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University of San Carlos – Technological Center

College of Architecture and Fine Arts – Interior Design

ID 313 Color Dynamics and Period Color


In the early settlements of colonial America, interior spaces were dominated by

the natural color of the woods that made up floors, ceilings, and the paneling of
most walls. Natural brick was the material of fireplaces and chimneybreasts.
Plaster was used occasionally, usually of the beige or tan tones of the sand in its
make up rather than white. Chromatic color sometimes appeared in colors of the
fabrics used in making braided rugs and quilts. With the increasing wealth and
sophistication that developed in the 18th century, English influence and English
design practice introduced more use of chromatic color. Wood paneling was
sometimes painted in tones of gray, soft blue or green, or occasionally in red –
brown. Wood trims including moldings and trims around the doors and windows,
and doors themselves were frequently painted in colors selected to relate to the
textiles of upholstery or drapery. Floors were sometimes painted in solid colors or
in patterns of varied colors. Colorful stenciled decoration was often used on
plastered or wood-surfaced walls. Textiles and wallpapers with elaborate
patterns came into use both as imports and as domestic production developed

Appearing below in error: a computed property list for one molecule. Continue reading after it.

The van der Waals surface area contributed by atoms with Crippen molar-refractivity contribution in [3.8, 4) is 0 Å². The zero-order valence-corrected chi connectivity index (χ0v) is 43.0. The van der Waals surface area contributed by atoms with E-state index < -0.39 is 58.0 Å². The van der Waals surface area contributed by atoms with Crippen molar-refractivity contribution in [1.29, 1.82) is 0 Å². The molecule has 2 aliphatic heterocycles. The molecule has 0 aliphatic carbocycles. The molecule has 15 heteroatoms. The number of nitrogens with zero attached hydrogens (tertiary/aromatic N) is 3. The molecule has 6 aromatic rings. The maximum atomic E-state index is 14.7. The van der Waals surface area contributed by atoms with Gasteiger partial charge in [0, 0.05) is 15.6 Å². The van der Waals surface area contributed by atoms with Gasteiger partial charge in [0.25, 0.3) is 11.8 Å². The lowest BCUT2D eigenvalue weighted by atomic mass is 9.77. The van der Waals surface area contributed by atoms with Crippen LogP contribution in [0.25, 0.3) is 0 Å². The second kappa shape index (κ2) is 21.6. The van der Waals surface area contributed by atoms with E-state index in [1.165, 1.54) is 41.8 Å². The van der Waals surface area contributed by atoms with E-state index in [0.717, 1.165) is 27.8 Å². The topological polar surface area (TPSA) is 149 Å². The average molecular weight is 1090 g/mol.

American made. Chinese motifs became well known and popular, often using
yellow as dominant color or with the soft tones of Chinese landscape painting.
Toward the end of the 18th century, the Federal period introduced a rising use of
varied colors drawn from the increasingly available colorful textiles for drapery
and upholstery, which used bright greens, deeper blues, gold and tones of red.

The term “American Colonial” is applied to all permanent buildings constructed in

the American Colonies, from their initial settlement in 1607, to their gaining in
independence from Britain in 1783. Covering virtually a 200 – year span, the
description is thus very broad and really embraces two distinct architectural
phases: the Settlement period, up to the 1720’s; and the Georgian (or Palladian /
classical) period thereafter.



The American Colonial style took root in the

early 1700’s, and was a reflection of the dreams
and aspirations of the early colonists – and of
their growing affluence. This attractive style
continued until the American Revolution, when
its appeal subsided. It was revived in the 1880’s
and since then its popularity has continued
The early 1600s saw the beginning of the great tide of emigration from Europe to
the North America, with the first of the English colonist arriving I Jamestown,
Virginia on May 14, 1607.

Often leaving their homeland to escape political and religious persecution, and
with few possessions, the early colonists nevertheless did bring something with
them – the architectural and decorating styles of their homelands.

The Colonial Style of the early – to –mid 1700s was a blend of contemporary
English influences – William and Mary (1689-1702), Queen Anne (1702-1714),
Georgian (1714-1830) and the furniture maker Thomas Chippendale (1718-
1779), intermingled with a new American vernacular.

Notable architectural traits include a pitched

roof, a centrally placed chimney and entryway,
and evenly spaced, shuttered windows and sit
directly beneath the roofline.

This classic Colonial look is almost an

architectural expression of early American
ideals: simple, with forthright lines, attractive